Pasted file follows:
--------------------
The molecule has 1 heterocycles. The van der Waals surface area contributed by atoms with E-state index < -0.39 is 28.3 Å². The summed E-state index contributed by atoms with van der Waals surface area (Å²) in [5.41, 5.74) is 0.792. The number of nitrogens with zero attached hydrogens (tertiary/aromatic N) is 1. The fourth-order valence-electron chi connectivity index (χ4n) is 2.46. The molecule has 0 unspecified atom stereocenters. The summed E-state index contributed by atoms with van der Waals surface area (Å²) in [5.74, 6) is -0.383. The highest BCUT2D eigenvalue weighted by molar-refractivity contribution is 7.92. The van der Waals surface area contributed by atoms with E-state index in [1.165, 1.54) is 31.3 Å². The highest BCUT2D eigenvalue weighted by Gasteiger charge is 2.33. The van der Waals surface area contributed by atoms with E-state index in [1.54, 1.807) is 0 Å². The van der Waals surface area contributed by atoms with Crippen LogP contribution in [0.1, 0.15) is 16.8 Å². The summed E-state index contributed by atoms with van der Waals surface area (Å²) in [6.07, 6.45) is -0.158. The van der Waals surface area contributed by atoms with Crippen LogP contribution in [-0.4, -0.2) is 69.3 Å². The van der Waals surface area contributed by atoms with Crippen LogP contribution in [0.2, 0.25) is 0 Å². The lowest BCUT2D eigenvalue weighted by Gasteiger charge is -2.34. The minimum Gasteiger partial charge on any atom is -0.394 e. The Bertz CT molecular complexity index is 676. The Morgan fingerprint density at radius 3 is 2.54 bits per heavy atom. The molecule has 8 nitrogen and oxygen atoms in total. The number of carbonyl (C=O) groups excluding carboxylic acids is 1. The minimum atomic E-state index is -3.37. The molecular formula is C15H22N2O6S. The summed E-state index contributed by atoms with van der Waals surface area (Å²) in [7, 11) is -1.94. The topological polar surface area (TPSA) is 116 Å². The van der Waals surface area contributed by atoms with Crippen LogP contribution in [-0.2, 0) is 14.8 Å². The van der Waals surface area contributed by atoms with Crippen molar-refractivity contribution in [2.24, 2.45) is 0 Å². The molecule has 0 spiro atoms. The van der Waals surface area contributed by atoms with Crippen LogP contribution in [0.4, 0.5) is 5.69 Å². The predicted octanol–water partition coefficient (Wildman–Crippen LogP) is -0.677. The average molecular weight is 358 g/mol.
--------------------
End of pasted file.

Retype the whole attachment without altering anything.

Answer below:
The molecule has 1 heterocycles. The van der Waals surface area contributed by atoms with E-state index < -0.39 is 28.3 Å². The summed E-state index contributed by atoms with van der Waals surface area (Å²) in [5.41, 5.74) is 0.792. The number of nitrogens with zero attached hydrogens (tertiary/aromatic N) is 1. The fourth-order valence-electron chi connectivity index (χ4n) is 2.46. The molecule has 0 unspecified atom stereocenters. The summed E-state index contributed by atoms with van der Waals surface area (Å²) in [5.74, 6) is -0.383. The highest BCUT2D eigenvalue weighted by molar-refractivity contribution is 7.92. The van der Waals surface area contributed by atoms with E-state index in [1.165, 1.54) is 31.3 Å². The highest BCUT2D eigenvalue weighted by Gasteiger charge is 2.33. The van der Waals surface area contributed by atoms with E-state index in [1.54, 1.807) is 0 Å². The van der Waals surface area contributed by atoms with Crippen LogP contribution in [0.1, 0.15) is 16.8 Å². The summed E-state index contributed by atoms with van der Waals surface area (Å²) in [6.07, 6.45) is -0.158. The van der Waals surface area contributed by atoms with Crippen LogP contribution in [-0.4, -0.2) is 69.3 Å². The van der Waals surface area contributed by atoms with Crippen LogP contribution in [0.2, 0.25) is 0 Å². The lowest BCUT2D eigenvalue weighted by Gasteiger charge is -2.34. The minimum Gasteiger partial charge on any atom is -0.394 e. The Bertz CT molecular complexity index is 676. The Morgan fingerprint density at radius 3 is 2.54 bits per heavy atom. The molecule has 8 nitrogen and oxygen atoms in total. The number of carbonyl (C=O) groups excluding carboxylic acids is 1. The minimum atomic E-state index is -3.37. The molecular formula is C15H22N2O6S. The summed E-state index contributed by atoms with van der Waals surface area (Å²) in [7, 11) is -1.94. The topological polar surface area (TPSA) is 116 Å². The van der Waals surface area contributed by atoms with Crippen LogP contribution in [-0.2, 0) is 14.8 Å². The van der Waals surface area contributed by atoms with Crippen molar-refractivity contribution in [2.24, 2.45) is 0 Å². The molecule has 0 spiro atoms. The van der Waals surface area contributed by atoms with Crippen LogP contribution in [0.4, 0.5) is 5.69 Å². The predicted octanol–water partition coefficient (Wildman–Crippen LogP) is -0.677. The average molecular weight is 358 g/mol.